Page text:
In 1889, Blewett began the most important and transformative phase of his professional life when he served as a legal assistant—what we now call a “clerk”—for United States Supreme Court Associate Justice Horace Gray. This appointment was a great accomplishment for the young lawyer who at the time was very much an outsider in Washington. He was the only clerk not to have attended an elite preparatory school, the only one not a graduate of Harvard College, and the only law clerk from south of the Mason-Dixon Line. In 1893, Blewett moved to Chicago where he taught law at both Northwestern University and the University of Chicago and also served as chief legal counsel for the Illinois Central Railroad, one of the most powerful corporations in the nation at the time. In 1898, thirty-year-old Blewett married Frances Glessner, a wealthy Chicago socialite. Early in their marriage, the couple moved to Atlanta where Blewett began a private law practice. The couple had three children but eventually divorced in 1914. (Interestingly, Frances went on to pursue her own notable career as an early pioneer of forensic science, known mainly for her precise dioramas depicting crime scenes.) Despite his prominence as an attorney within the railroad industry, Blewett’s greatest accomplishments were achieved within the field of an entirely different and brand new form of transportation: aviation.
Blewett’s Influence Upon Early Aviation Law
Blewett approached the law from two seemingly contradictory perspectives: a global view, on the one hand, and a very narrow, detailed view on the other. Much of this approach to the law can be attributed to his undergraduate education at Mississippi A&M and its emphasis on applied sciences. Blewett once told an audience at Harvard Law School that “the law is a science, therefore its conclusions have universal validity.” Both lawyers and judges, he argued, should approach legal issues methodically and empirically in the same manner as a chemist would approach a laboratory experiment. He also believed that in order to understand aviation law one must first understand the science of flight.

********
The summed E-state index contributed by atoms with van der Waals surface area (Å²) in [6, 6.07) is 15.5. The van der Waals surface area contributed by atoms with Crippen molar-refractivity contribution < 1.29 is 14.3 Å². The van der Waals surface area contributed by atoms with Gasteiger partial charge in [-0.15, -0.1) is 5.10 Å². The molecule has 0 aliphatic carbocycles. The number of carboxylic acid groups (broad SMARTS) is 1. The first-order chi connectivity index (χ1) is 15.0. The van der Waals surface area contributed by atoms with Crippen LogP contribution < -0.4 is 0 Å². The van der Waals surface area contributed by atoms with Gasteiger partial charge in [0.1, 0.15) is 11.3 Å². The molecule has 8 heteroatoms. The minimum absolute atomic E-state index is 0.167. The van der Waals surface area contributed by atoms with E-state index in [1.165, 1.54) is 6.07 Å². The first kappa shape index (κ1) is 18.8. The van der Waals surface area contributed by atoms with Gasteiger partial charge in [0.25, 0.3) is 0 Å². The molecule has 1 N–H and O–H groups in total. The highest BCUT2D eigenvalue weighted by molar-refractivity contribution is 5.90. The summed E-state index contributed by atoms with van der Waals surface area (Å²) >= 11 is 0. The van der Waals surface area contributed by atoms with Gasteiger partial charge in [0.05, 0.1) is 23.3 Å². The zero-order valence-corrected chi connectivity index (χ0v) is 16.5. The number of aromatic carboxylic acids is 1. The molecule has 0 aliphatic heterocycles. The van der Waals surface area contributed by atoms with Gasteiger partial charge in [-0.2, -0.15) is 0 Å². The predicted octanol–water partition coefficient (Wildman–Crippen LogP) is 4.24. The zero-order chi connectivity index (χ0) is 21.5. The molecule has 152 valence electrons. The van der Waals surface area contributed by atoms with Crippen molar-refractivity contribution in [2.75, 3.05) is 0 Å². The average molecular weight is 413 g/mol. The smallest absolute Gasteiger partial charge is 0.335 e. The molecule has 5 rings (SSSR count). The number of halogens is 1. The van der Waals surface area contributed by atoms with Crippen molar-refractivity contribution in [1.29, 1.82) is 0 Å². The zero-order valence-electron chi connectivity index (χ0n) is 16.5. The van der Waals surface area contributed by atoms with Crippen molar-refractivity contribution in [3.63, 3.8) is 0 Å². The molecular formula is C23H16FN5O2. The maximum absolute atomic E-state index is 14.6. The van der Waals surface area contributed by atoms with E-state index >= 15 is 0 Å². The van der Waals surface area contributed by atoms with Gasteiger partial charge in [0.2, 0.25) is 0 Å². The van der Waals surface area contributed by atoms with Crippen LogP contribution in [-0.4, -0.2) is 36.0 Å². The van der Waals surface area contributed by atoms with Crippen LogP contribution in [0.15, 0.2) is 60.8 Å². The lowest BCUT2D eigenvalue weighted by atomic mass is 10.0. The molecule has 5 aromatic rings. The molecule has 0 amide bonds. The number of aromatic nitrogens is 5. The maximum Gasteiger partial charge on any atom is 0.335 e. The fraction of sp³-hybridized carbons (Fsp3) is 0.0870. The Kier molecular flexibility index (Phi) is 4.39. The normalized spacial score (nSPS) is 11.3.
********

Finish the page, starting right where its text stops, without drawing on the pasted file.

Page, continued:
Although aerial transportation was in its infancy as Blewett began his legal career, he saw the potential that air travel offered. He was one of the first lawyers to recognize that the legal issues surrounding rail travel had the potential to hinder the advance of aviation. He understood that the laws governing machines moving on steel rails could not simply be applied to machines moving through the sky. In early 1913, a mere ten years after the Wright Brothers’ first flight, Blewett published his legal musings on the ramifications of aircraft technology in the American Journal of International Law. In his article, “Sovereignty of the Air,” Blewett pointed to existing European aviation laws and called upon the American legal system to prepare for the new realities of air travel. At the time, Massachusetts and Connecticut were the only states that had enacted any aviation laws. Referencing a Connecticut law that required all pilots to hold an operator’s license, Blewett wrote: “When aeroplanes become as plentiful as blackberries, Connecticut will be found prepared.” Massachusetts aviation law went a step further than that of Connecticut by imposing altitude requirements for any aircraft flying over municipalities or “crowds of people” and by holding aviators responsible for any damages caused by their flights.
Blewett worked to extend aviation laws in the United States. His policy initiatives helped to determine who would be allowed to pilot early flying machines, where these machines would be allowed to fly, and what activities or maneuvers these aircraft could perform while airborne. Blewett’s ideas and methodology concerning aerial laws, published nearly a century earlier, remain influential today. In a 2012 article referencing the legal issues posed by the popularity of drones, Dr. Timothy T. Takahashi of Arizona State University cited Blewett’s work as a viable model for current drone regulations. According to Takahashi, the relevance of Blewett’s work (ironically now the work of MSU itself by virtue of the FAA’s appointment), is in marked contrast to the failure of existing federal aviation law to “provide a durable framework to welcome the ‘arrival of the drones’.”
Blewett’s Effect on Spiritualism